My Grandpa was a kind man. Beneath his sometimes gruff and grumpy exterior when I was a kid, this was the man who would feed stray kittens outside the farmhouse, quietly sneaking out there with a small saucer of milk and talking to them. He taught me about the many types of birds just beyond the screened-in porch, their calls, their habits, and what he liked about them.He would worry about me as I got older and lived alone, asking me if I kept my gun handy, and if I was safe. We wrote letters for years, hand-written, old fashioned letters that make you smile when you see them in the pile of ordinary mail. I still have every one of them.
My Grandpa was a honest man. He was never anything but straight forward with you. He said what he meant and he meant what he said. He kept promises, even if it was just a promise to my 9-year-old self and my cousin to take us to get ice cream in town the next day.
My Grandpa was a hardworking man. I believe farming is one of the toughest professions there is. And he tirelessly worked in the hot Indiana sun, with heavy, dangerous equipment, through drought and flood, to support his family. And while some farmers ruined the soil and the land that bore them so much, Grandpa used farming methods that helped preserve the soil; working with and watching Mother Nature to learn how she would best recover.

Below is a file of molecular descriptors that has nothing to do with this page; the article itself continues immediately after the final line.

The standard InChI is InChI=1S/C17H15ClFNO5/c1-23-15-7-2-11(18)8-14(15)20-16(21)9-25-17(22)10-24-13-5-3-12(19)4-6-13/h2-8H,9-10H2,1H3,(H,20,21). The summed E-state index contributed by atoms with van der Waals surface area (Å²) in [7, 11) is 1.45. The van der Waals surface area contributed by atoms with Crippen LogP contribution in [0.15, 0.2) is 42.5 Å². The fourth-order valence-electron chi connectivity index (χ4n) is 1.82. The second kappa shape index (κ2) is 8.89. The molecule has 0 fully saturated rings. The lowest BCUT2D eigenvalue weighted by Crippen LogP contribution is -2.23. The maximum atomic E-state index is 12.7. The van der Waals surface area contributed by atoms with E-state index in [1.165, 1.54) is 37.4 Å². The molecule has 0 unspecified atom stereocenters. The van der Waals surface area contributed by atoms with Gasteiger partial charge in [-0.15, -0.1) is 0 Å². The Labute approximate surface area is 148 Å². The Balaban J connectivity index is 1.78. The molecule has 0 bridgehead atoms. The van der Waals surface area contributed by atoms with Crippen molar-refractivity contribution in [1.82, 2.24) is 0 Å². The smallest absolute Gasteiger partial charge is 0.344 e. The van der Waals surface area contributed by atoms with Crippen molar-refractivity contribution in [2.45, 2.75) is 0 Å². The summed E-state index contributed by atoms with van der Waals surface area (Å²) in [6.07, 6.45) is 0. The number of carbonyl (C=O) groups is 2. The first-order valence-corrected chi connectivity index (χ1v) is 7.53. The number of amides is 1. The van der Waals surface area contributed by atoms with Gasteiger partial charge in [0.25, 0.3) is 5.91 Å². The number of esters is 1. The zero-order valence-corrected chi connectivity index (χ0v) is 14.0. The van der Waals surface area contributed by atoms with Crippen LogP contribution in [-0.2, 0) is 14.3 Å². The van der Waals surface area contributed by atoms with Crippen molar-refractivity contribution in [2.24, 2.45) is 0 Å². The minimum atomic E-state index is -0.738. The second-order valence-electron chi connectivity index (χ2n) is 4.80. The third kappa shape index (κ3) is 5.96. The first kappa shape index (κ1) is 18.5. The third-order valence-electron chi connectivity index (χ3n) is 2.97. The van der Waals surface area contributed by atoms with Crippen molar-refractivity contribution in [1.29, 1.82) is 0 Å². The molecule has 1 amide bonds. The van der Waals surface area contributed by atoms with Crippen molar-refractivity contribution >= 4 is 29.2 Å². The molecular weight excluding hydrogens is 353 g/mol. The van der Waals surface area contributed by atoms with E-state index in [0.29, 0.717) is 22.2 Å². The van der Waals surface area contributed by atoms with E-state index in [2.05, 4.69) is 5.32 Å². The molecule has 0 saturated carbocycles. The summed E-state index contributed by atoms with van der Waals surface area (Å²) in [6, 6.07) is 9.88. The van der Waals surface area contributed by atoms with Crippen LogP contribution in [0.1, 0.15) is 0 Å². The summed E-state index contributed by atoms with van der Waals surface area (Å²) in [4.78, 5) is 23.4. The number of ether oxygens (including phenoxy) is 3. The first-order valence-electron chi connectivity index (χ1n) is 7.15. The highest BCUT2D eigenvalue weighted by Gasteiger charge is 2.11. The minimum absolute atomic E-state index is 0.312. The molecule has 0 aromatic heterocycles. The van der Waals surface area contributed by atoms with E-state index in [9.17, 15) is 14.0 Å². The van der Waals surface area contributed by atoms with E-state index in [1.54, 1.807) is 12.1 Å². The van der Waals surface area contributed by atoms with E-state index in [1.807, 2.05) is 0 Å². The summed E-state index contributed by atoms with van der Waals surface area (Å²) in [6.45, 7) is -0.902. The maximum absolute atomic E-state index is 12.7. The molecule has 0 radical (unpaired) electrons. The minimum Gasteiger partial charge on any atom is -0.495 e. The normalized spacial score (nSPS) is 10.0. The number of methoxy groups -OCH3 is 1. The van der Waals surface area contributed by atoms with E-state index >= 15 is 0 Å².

My Grandpa was an intelligent man. Not only did he know all there was to know about farming, he would say some of the most profound things when discussing the U.S. government. He would listen to you talk about any subject and ask you questions about it and want to learn more about it. He shared his opinions but didn’t push them on anyone. He read the newspaper and watched the news and wanted to talk about current events.
My Grandpa was a loyal man. Loyal and loving to my Grandma; old pictures show him looking at her and smiling when she didn’t know it. Loyal to our country as he signed up willingly with the U.S. Army the day after Pearl Harbour was bombed. He spent hellish days in Papua New Guinea during the war, repairing planes and learning of death after death of his friends when their planes went down.
My Grandpa was a stubborn man. He didn’t do anything he didn’t want to do, if he could help it. Right up until the end he was stubborn. Since he was ready to go and miserable in this life, he did what he could to show God he was ready to go. And it worked. God listened and let him fly away.